What Happens if You Die Without a Will?

How to protect loved ones from challenges to your Will

Garry Bushell provided sage advice on how to protect your non-traditional family from other family members using the archaic intestacy rules to contest your Will in My Estate Planning Expert last week. We just wanted to flag up Will contestation as a growing trend and advise you of steps we are currently taking – and steps you can take now – to protect your Will from such challenges…

It’s not just the likes of the very real Paul Daniels and the fictitious Ken Barlow who are open to family members contesting their Will, it’s all of us, but especially those of us who are in blended families (families where there may have been more than one marriage). The problem is, you see, that, should a member of such a family contest a Will, the law courts use archaic intestacy rules to make the final judgement, rules that do not take into account typical modern family structures including unmarried life partnerships, divorces and subsequent marriages.

In another post on My Estate Planning Expert, experts share four reasons why there is such an increase in Will contestations (80% over the last decade) and six things you can do to ensure your Will can not be contested when you die. Click through to read in detail or read on for a summary.

According to My Estate Planning Expert:

  1. You can protect a Will against claims of undue influence by ensuring that everyone who needs to be present when discussing elderly or ill people's Wills and wishes are present.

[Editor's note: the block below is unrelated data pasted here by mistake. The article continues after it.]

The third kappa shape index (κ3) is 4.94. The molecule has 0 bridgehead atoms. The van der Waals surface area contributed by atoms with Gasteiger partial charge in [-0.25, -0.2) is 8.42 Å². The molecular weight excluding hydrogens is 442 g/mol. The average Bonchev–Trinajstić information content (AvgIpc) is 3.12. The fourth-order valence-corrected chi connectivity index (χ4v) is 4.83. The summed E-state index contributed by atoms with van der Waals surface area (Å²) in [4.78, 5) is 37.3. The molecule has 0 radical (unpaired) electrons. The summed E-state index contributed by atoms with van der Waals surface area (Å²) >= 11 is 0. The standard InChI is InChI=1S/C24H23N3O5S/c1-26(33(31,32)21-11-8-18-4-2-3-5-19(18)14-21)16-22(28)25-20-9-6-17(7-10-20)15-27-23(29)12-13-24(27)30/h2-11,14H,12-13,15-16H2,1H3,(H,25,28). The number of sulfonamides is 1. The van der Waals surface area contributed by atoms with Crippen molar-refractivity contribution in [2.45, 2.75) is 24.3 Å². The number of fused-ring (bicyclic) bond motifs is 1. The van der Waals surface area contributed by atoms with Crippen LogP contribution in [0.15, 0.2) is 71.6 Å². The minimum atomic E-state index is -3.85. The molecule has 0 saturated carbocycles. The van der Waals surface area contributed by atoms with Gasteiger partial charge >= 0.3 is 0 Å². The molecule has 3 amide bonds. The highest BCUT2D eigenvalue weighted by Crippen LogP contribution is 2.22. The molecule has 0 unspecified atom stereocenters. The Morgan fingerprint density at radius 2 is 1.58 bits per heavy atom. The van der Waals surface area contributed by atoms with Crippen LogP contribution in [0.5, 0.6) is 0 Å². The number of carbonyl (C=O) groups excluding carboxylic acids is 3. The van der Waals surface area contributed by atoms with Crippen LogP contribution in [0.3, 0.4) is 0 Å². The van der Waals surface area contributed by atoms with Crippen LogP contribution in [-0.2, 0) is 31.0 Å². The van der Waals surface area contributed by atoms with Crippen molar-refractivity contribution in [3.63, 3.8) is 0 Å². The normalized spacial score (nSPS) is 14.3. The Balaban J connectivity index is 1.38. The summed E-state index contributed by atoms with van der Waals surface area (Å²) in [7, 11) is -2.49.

2. You can protect a Will against claims of "lack of mental capacity" by encouraging older people and people who are terminally ill to make a Will (or update a Will) now, before it can be claimed that they lacked capacity when making a Will.
  3. You can protect a Will against claims that the person who signed it did not understand (or approve) it by getting an expert Will writer to write, or to check, the Will (we offer a Will checking service by experts in Will writing for £35).
  4. You can protect against claims that the Will was forged by using the services of a solicitor or by using a Wills online provider that you know to be regulated, such as Active Wills.
  5. You can protect a Will against claims that there is a mistake in the Will that needs rectifying by paying extreme attention to detail when writing a Will or signing a Will. Again, an affordable way to double check for potential errors is to use an online Will-writing service, such as Active Wills, that provides legal checks by expert Will writers.
  6.  You can protect a Will against claims that close family members have not been given reasonable financial provision, under the Inheritance Act 1975 by leaving a Letter of Intent to explain why you have left people out of your Will, or perhaps not left them as much as they may feel entitled to.

We’re taking steps to help you protect your Will …

We’re pleased to announce that we are now working with the editor of My Estate Planning Expert on an ebook providing further advice on this topic and a ‘Letter of Intent’ template. 

Want a free copy, click here.

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